WordPress's capabilities seem limited only by the designer's imagination. Though it started as a blogging platform, WordPress now allows an enormous variety of content and layouts, while seamlessly integrating the blogging function anywhere the website owner wants to install it. On the other hand, I find that creating new blog posts in WordPress is more cumbersome than Blogger, and making other changes to the website is more complicated. It is much less "what you see is what you get." It is also less "do it yourself." I needed a professional website designer to create the WordPress site I wanted, and I will probably need help going forward in maintaining the site, unlike my Blogger sites, which I've been able to keep updated without any help.

I had to deal with a related dilemma in creating my new site. Should I integrate this mediation blog with my law office website? Or should I maintain this mediation blog as a separate, stand-alone site?

I lean toward the view that a blog and a commercial website are two different things. A blog is an educational and informational platform presenting the author's views on a relatively narrow topic. It can also be used as a diary or creative outlet for the author. A blog therefore should not be too blatantly promotional. A blog's content should be more article-like than advertisement-like. A commercial website, on the other hand, should function as a business's virtual address. It serves as a calling card and promotional tool for the business. It might need a lot of content to inform the public of all of the business's activities, but it doesn't necessarily need a creative or educational diary to perform its functions.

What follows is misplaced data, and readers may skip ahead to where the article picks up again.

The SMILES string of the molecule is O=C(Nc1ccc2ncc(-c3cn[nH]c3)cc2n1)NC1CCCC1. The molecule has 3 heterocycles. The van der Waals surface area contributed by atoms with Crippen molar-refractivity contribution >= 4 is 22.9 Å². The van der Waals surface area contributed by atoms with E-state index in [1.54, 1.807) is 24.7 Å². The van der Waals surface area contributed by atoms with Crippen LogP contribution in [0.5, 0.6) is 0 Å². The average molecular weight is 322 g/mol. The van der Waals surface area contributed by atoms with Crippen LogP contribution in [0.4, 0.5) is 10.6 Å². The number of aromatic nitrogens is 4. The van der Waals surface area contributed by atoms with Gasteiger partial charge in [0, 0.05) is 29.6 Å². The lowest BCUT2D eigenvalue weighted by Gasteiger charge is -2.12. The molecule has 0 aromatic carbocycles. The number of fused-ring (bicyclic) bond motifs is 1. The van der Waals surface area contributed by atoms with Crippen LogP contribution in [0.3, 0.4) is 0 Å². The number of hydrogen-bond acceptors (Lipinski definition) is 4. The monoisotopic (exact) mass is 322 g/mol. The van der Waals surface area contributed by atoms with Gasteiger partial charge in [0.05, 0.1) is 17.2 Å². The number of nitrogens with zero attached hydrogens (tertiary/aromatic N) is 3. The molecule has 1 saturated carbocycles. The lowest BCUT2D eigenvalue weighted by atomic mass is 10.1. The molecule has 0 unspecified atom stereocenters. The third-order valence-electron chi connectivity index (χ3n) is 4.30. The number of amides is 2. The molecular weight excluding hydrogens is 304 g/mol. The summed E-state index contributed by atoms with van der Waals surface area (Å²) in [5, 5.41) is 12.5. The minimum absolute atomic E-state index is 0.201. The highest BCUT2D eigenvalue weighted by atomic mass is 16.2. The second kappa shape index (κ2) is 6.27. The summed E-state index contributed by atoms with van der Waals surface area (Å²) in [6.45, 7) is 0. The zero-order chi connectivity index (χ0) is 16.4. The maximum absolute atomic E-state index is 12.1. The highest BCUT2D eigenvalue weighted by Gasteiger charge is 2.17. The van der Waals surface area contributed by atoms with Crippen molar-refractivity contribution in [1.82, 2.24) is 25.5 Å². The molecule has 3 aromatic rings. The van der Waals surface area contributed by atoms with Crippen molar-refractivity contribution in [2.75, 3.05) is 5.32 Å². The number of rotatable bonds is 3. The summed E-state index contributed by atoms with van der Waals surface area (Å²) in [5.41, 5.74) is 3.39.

In the law firm world, I notice that while firms are encouraged to create blogs to show off their expertise and enhance their online visibility, not too many firms are very good at keeping up with producing good blogging content. That may be because blogging is a different task from the main website's task of describing the firm's capabilities, and because not all firms can find somebody in the office who likes doing it.

Here is my solution to these personal dilemmas and conflicts. At least for the time being, I plan to maintain this "Conflict Resolution" site ( as my personal platform for sharing ideas on the subject of conflict resolution in general and mediation in particular. For now, this site is going to remain on Blogger because Blogger is so easy to use, and still more of a "pure" blogging platform. Meanwhile my new WordPress site looks up-to-date and flashy. While that site contains occasional blog posts, some cross-posted from here, that will not be the focus of the law office site.

Sometimes to resolve a conflict, like whether you should have pie or ice cream for dessert, you don't have to choose one or the other. You can have both. The only thing you have to decide is whether you want your ice cream on top or on the side.

Thursday, September 17, 2015


My rabbi's Rosh Hashanah sermon this year concerned the important topic of healing the widening rifts in the Jewish community, which have broken out especially over the nuclear weapons deal with Iran. The problem he was talking about is not so much that there is disagreement about the advisability of this deal. Considering how troublesome and untrustworthy an adversary Iran has been, one would expect strong disagreements among supporters of Israel about how we should deal with that adversary.